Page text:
I was eleven years old the day I saw them from my bedroom window walk up to our front door. My mother informed them the man they were looking for was in the backyard. I raced from the front of my childhood home to the back window. With my nose pressed up against the glass I saw my father repeatedly throw a hatchet at a well-scarred piece of plywood. The agitation of the upcoming visit was apparent in each vigorous throw. The two men wearing suits crossed the lawn to my father. The three of them had a short yet tense interaction. My father was being informed of his upcoming disciplinary council. His church was placing him on trial.

The recent high-profile excommunications over the past year have brought back the experiences of my childhood and have caused me to reflect upon them from the perspective of a forty-one-year-old male, 30 years removed. These experiences have had an influence that still pull strings on the tapestry of my life.

My father did commit sin and may have been unrepentant at the time of his excommunication but I also know he was struggling through severe mental illness at the same time. This mental illness has been proven to hinder one’s ability to make rationally productive decisions.

It was explained to me why they had to do what they did in excommunicating him. They had to protect the church’s interest, or keep the body of the church clean. It was also explained to me that it was for the well-being of the sinner, saying it helps them repent. From today’s perspective, I am not sure if it truly did either of those things.

As a young and hurting child, what the excommunication did do is cause me to take sides. In Sunday school I was taught that the church was good and I believed it. In my church life I was taught that my father was an apostate and as such was unclean and evil. I believed it. I made it my life goal to be nothing like him and instead placed my time and energies into the church and all I believed it wanted me to be. I abhorred everything about my father, his life style, his appearance, both outwardly and inwardly. This belief system, with my father’s mental illness and his personal mistakes caused me to distance and distrust my father, believing he was an ‘enemy’ to the church.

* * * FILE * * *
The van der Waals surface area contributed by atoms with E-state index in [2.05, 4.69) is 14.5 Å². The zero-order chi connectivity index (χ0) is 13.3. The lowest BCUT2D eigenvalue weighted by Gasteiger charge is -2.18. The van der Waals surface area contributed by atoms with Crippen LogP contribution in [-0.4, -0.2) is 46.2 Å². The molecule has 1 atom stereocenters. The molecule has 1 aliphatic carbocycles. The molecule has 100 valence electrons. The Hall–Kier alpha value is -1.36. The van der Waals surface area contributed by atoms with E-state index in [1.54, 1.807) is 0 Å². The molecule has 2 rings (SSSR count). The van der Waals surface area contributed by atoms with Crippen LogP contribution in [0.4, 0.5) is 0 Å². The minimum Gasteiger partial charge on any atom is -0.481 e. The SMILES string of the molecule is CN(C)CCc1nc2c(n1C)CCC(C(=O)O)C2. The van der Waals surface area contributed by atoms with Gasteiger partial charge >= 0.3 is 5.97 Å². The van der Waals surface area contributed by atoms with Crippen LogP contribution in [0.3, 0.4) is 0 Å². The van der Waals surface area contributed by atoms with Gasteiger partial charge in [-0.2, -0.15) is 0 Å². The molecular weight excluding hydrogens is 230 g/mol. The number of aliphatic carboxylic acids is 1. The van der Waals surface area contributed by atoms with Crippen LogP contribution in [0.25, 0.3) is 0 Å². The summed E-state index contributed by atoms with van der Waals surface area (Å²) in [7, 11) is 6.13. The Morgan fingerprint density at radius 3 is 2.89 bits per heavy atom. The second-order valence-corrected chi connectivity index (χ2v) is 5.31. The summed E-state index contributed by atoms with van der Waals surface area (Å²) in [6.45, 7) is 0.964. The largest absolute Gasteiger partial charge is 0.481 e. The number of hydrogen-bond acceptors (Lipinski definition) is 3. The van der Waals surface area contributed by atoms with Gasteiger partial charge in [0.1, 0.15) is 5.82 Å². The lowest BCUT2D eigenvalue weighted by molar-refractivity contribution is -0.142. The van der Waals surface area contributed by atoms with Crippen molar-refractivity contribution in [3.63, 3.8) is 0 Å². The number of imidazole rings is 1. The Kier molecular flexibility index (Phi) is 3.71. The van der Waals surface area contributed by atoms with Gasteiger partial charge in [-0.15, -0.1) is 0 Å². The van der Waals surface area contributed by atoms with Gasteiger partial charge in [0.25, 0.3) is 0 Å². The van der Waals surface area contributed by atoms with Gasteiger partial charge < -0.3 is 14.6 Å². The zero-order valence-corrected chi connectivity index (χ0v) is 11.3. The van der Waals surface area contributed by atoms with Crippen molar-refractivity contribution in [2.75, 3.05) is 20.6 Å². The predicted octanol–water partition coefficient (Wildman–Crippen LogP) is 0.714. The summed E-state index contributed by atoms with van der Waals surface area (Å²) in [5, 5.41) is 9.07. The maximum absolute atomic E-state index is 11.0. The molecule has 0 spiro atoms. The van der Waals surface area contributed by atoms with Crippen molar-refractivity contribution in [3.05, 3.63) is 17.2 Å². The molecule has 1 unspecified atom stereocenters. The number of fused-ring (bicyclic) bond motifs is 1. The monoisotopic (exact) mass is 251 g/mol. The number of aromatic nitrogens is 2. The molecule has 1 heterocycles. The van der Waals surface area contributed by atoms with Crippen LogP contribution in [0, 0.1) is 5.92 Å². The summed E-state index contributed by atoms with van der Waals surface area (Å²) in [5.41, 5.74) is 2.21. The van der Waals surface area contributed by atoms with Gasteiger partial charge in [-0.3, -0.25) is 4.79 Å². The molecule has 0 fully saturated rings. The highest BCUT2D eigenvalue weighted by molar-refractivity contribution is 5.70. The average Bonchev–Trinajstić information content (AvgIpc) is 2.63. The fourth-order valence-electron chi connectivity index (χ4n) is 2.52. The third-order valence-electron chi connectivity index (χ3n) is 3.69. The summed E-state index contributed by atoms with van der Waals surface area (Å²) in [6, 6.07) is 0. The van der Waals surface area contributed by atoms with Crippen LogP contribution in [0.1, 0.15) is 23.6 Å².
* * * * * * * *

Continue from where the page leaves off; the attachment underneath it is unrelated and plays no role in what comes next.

Those beliefs where held up till about ten years ago. I have since asked my father if he would like to return to the church by being baptized. I have mailed him the contact information of his local leaders in the event he would like to be re-baptized. Though he still reads both the Bible and the Book of Mormon, occasionally watches General Conference, and enjoys visiting Temple Square, he has no desire to come back to the church that once turned him out.

If I could take a time machine back in time I would plead with my father’s priesthood leaders not to excommunicate. Not for their benefit, the church’s benefit, or even my father’s; but for the well-being of an 11-year-old boy who unjustly was taught to take sides. A young boy who deeply needed hope, not only in his church but in his father.

It has taken me many years to peel away the layers of what was taught to me at church and see my father for who he is. He is a good man, always doing the best he can with what he has. He has seen trials, the likes of which many will never witness, and he has come through them and made the best life he can for himself. He should be commended for that, not labeled.

Like pressing my little nose against the glass that hot summer day, I now contemplate the excommunications of Kate Kelly, Jeremy Runnells, and many others who we call apostates. I wonder the effect these excommunications are having on all who witness them.

Jason Ford calls the beautiful Pacific Northwest home. He enjoys racing bicycles, cheering for the Cougars of BYU, creating art, and eating sushi. His favorite callings are ward financial clerk and junior primary teacher.

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